In The High-Performance Entrepreneur, Bagchi shared his story of building a company. His second bestseller, Go Kiss the World, was his own story, a motivational message to young people. In his newest book, based on his lifelong experience, he talks about what it takes to be a professional.
The extract from the chapter: Taking Charge
Bagchi talks about what it takes to be a professional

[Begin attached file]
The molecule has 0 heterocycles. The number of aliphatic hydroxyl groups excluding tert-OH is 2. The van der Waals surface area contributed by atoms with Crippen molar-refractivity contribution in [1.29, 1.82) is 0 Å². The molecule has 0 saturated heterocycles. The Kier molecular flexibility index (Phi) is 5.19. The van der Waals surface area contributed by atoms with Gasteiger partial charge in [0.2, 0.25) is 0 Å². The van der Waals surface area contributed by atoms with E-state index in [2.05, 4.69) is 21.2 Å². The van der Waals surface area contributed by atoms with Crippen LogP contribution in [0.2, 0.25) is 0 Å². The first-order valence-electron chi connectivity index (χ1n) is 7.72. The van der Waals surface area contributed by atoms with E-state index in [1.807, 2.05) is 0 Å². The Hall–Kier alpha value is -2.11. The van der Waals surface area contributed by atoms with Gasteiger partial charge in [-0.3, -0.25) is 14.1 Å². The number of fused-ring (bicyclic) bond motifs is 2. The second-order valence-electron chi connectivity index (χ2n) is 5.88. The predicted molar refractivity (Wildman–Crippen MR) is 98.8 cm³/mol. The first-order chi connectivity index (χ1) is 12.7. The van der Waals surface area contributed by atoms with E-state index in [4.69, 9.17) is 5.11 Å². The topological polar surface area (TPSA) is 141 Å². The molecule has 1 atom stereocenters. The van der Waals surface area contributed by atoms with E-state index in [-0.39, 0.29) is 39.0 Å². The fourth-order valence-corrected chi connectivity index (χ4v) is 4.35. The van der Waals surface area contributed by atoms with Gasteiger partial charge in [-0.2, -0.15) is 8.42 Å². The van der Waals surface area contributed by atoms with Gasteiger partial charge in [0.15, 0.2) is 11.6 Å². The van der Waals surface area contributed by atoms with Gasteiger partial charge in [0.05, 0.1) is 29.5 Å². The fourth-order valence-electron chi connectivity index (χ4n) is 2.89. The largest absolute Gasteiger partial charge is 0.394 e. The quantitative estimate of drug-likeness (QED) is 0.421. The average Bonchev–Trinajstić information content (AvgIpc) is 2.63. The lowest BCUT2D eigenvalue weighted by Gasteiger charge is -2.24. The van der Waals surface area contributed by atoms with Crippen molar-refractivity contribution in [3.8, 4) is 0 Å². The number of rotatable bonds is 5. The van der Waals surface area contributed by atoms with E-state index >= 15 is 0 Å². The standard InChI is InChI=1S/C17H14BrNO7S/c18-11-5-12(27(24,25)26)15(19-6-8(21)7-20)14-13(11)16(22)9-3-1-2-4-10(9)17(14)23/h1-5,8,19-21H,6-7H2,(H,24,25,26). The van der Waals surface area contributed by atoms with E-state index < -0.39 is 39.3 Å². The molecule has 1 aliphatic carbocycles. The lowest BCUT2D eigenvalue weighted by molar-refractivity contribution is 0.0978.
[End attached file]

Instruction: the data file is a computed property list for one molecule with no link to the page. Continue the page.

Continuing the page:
Many years ago, I wanted to take my direct reports on an annual exercise to some place far away from Bangalore. The purpose of the exercise was to set out the objectives for the various departments I was responsible for. I wanted to tell them about my priorities for the future so that they could align their objectives. In the process, I also wanted that they share their functional objectives with each other so that everyone was aware of what each department was doing. The plan was that we would all drive down in a small bus to a place in the middle of nowhere where my friend Captain Ravi, an ex-army officer, ran a highly successful outbound learning centre called Pegasus Camp. There I wanted the team members to listen to each other, question, ideate and return with solid alignment with a collective vision for the year ahead. Along the way, I also wanted to expose them to a situation involving extreme pressure and uncertainty so that they became emotionally ready for what I foresaw as an unpredictable time ahead. With Captain Ravi’s help, a plan was hatched. The group assembled on the appointed morning for the bus ride. They were told that I would not be joining them; I had gone ahead by car. Only the bus driver knew the real plan. An hour and a half into the journey, the bus turned off the highway on to a barely motorable road. The bus had to go past a tiny village before coming to the camp that was located down a hill by a lake. When the bus approached the village, the managers, by now weary of the rough-and-tumble and still somewhat sleepy, were accosted by angry villagers who had barricaded the road. The driver had no option but to stop and no sooner than he did, the mob surrounded the bus. Apparently a car ahead of the group had mowed down a goat and sped off. The irate stick-and-sickle wielding mob demanded everyone get down from the bus and stay right there until the car owner returned to compensate the villagers for the loss of the goat. The group was stunned. The description of the car and driver suggested it was me. The villagers were relentless, their tempers rising by the second. They refused to engage in conversation, unrelenting in their demand that the group get down from the bus. Away from the scene, inside the village school, I sat glued to a small window and watched the reactions of the people in the bus. It was one of fear and uncertainty. The bus had some very competent, very senior and very qualified managers. People who reported to me were usually stars. They were trained to handle difficult corporate situations; they were engineers and MBAs and trained negotiators. But this was different. Here were villagers who did not speak English, were armed and angry and seemed like they could do anything. I wanted to see how the leaders would react, who would take charge. The first reaction of the group was to stay put in the bus. No one stepped out. After a while, a few tried reasoning with the mob from inside the bus. But it was futile because the group did not have a nominated leader and it is not possible to negotiate with a cacophonous bunch. Most just sat glued to their seats, anxiety writ large on their faces. It was soon evident that the villagers were determined to get everyone out and who knew what they would do next. Then, in the melee, I saw two men slowly get up, come up to the door of the bus, open it and get down from the bus. These two were not the seniormost among the occupants of the bus, they were not the stars who would wow everyone with their presentations. They could best be described as somewhere between a solid citizen and the unsung soldier. In that instance, however, where others were courting safety, these two men had waived aside all caution, putting group before self. As they cajoled with the villagers, their captors got more menacing. Surrounded from all sides, they kept trying to pacify, to reason, standing between the villagers and the bus door, negotiating on behalf of their colleagues. At this stage, I came out of the village school with a goat in tow and seeing me the villagers stopped the premeditated drama. The mood in the bus changed from fear to jaw-dropping disbelief to relief and happiness. Several years after the incident, many of the stars in the bus have either become dust or shine elsewhere; the two men who climbed out of the bus continue to serve MindTree well. But to me, the goat that was never killed settled the issue as to who among the busload could be counted upon in case of a future crisis. Faced with a potentially dangerous situation, people freeze. They are afraid to push their way into a crowd because they feel powerless. They justify their inaction by thinking that not being in the front, not taking charge of a dangerous situation is the wiser (and safer) thing to do. We have often heard: No one gives you power, it has to be seized. While the first part of the statement may have a tinge of truth to it, the second is an untruth. Power is not something material that you can seize, like seizing an object or a piece of land. Power is never seized. It is always generated within. Both feeling powerful and powerless in any situation is an inner feeling. Developing the power within, to have the confidence to take charge in the most difficult and dangerous of situations, is the hallmark of a true professional.